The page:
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Disclaimer: The information in this post is for educational purposes only. I am not a doctor. It is not intended to be a substitute for professional medical advice. None of the opinions are meant to diagnose or treat any disease or illness. You should always consult your healthcare provider.

Breastfeeding Problems: What is a Lip Tie?

Breastfeeding Problems What is a Lip TieBreastfeeding a newborn can be difficult. It is not something that always comes easily. Many mothers of new babies experience several breastfeeding problems on their journeys through early parenthood. Some of these early issues are attributed to latch issues. Poor latches can lead to cracked nipples, thrush, plugged ducts, etc. Fixing bad latches might be easy. Other times it could be pure determination, like when my son was diagnosed with a lip tie.

What is a lip tie?

A tongue tie is a webbing that exists between the bottom of one’s tongue and the soft palate of the floor of your mouth. A lip tie is a similar webbing, but it exists on the upper lip/gums and unfortunately is not as easy to correct. Most tongue ties can be cut, providing you have the necessary means to do so. But lip ties can sometimes be a more delicate procedure.

Symptoms of Lip Ties

There are lots of ways your baby might adjust to nursing with a lip tie. The symptoms that jumped out at me covered every aspect of breastfeeding. The most common complications of breastfeeding with a  lip tie are as follows:

  • difficulty latching and falling off the breast
  • gumming the nipple
  • gas, reflux, or colic
  • creased, flat, or blanched nipple after feedings
  • discomfort while nursing
  • breast infections

You can spot lip ties easily. A wonderful picture guide to lip ties can be found here.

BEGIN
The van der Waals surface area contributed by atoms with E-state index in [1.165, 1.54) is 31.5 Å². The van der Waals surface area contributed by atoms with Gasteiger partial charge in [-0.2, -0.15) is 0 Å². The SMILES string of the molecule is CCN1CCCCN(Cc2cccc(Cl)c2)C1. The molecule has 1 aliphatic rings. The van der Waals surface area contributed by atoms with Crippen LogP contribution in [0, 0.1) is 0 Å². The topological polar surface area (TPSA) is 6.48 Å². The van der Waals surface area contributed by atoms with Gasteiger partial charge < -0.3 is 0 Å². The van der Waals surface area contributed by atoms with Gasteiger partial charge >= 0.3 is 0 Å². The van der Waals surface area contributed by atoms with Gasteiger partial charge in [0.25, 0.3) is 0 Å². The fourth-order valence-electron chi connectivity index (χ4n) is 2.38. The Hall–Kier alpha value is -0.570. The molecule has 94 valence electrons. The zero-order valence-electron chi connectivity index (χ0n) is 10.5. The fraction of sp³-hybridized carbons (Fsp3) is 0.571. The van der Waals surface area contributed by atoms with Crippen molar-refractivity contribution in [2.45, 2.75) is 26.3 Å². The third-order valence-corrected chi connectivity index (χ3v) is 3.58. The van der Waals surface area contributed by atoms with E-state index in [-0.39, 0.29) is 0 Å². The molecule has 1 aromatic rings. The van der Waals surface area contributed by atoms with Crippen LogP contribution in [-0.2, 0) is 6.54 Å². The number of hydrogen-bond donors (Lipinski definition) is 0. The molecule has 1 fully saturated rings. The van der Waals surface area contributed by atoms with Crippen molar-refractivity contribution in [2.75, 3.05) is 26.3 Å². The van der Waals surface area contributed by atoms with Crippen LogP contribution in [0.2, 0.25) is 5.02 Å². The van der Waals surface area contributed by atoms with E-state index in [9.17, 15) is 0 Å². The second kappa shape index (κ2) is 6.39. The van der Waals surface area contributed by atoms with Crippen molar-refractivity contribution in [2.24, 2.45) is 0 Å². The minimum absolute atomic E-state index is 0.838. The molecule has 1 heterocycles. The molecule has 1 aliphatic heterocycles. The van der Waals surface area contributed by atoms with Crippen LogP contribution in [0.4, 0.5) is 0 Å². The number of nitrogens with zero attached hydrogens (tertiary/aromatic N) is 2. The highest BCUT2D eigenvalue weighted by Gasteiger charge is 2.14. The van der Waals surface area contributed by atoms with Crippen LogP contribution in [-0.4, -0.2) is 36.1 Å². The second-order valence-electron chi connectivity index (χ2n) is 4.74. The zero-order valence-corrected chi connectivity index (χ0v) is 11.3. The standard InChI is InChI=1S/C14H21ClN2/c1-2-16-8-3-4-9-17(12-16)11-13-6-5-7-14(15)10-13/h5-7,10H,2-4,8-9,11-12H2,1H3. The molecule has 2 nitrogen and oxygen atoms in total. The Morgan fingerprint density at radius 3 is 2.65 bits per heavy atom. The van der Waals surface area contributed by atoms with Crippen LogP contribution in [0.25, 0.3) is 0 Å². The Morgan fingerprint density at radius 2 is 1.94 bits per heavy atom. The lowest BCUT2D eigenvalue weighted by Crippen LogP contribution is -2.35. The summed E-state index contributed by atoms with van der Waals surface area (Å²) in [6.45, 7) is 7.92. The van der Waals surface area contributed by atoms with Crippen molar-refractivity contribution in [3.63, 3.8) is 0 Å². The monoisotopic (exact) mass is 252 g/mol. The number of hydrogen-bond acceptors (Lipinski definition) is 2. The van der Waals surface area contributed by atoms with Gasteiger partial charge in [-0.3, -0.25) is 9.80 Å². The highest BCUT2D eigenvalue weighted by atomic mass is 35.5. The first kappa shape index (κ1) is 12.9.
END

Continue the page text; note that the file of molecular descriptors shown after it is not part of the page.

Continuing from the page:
So what’s this fancy procedure?

Cutting a lip tie the same way you would a tongue tie creates a difficult healing process. Simply cutting it can create scar tissue, and the lip tie can even grow back. Cutting does not also remove any extra tissue, so the child may need future speech therapies or dental work done to correct the teeth.

Dr. Kutlow in Albany, New York has done hundreds of laser revision procedures on children. Laser revision pretty much vaporizes extra tissue and causes little discomfort. Healing is fairly quick and mothers are encouraged to breastfeed right away.  It can be both hard and expensive to find a professional who performs laser revision and travel to them. Mothers who have it done report amazing improvements, so if you’re lucky enough to be able to visit a professional it is highly recommended.

The go-to physicians can be found in a comprehensive list here. I advise you to seek out other parents in your general area. We happen to have two trained frenum laser surgeons in the state of Florida.

Breastfeeding with a Lip Tie

I chose to continue breastfeeding without having any procedure done to correct it. I did take my son to three different local professionals, but only the pediatric dentist took me seriously. Lip tie laser revision is a fairly new discovery in the ways of corrective surgery. The dentist I took my son to recommended gentle stretches to guide the growth of the frenum while simultaneously working on our latch issues.

Latching your baby at the breast with a lip tie intact can be tricky. You have to cup your breast, line up your nipple with baby’s nose, shove your boob in there, and use your thumb to flange his or her upper lip. It sounds difficult, but one mama took excellent photos of the “exaggerated latch”and created a picture guide (scroll down).

It took a few months, but our lip tie issues are very rare. I can easily adjust my son’s latches and we are no longer experiencing pain. I haven’t noticed a difference in his lip tie physically, but being able to enjoy my baby while nursing is totally worth it. Discovering the reason for a majority of our breastfeeding problems and improving them is priceless.

Have you experienced any breastfeeding problems? Does your little one have a lip tie?

Shary Lopez is a late-twenties, nerdy gal living in Tampa Bay. Her family consists of a bearded husband and two children: one eight-year-old daughter and one very adventurous toddler boy. As a childbirth junkie and breastfeeding advocate, Shary tries to lean her family towards natural living while still grasping onto convenience and frugality. You can find more of her writings on Shary's personal blog, Atta Mama. Shary is also on social networking sites such as FacebookTwitter, Pinterest, and Instagram.

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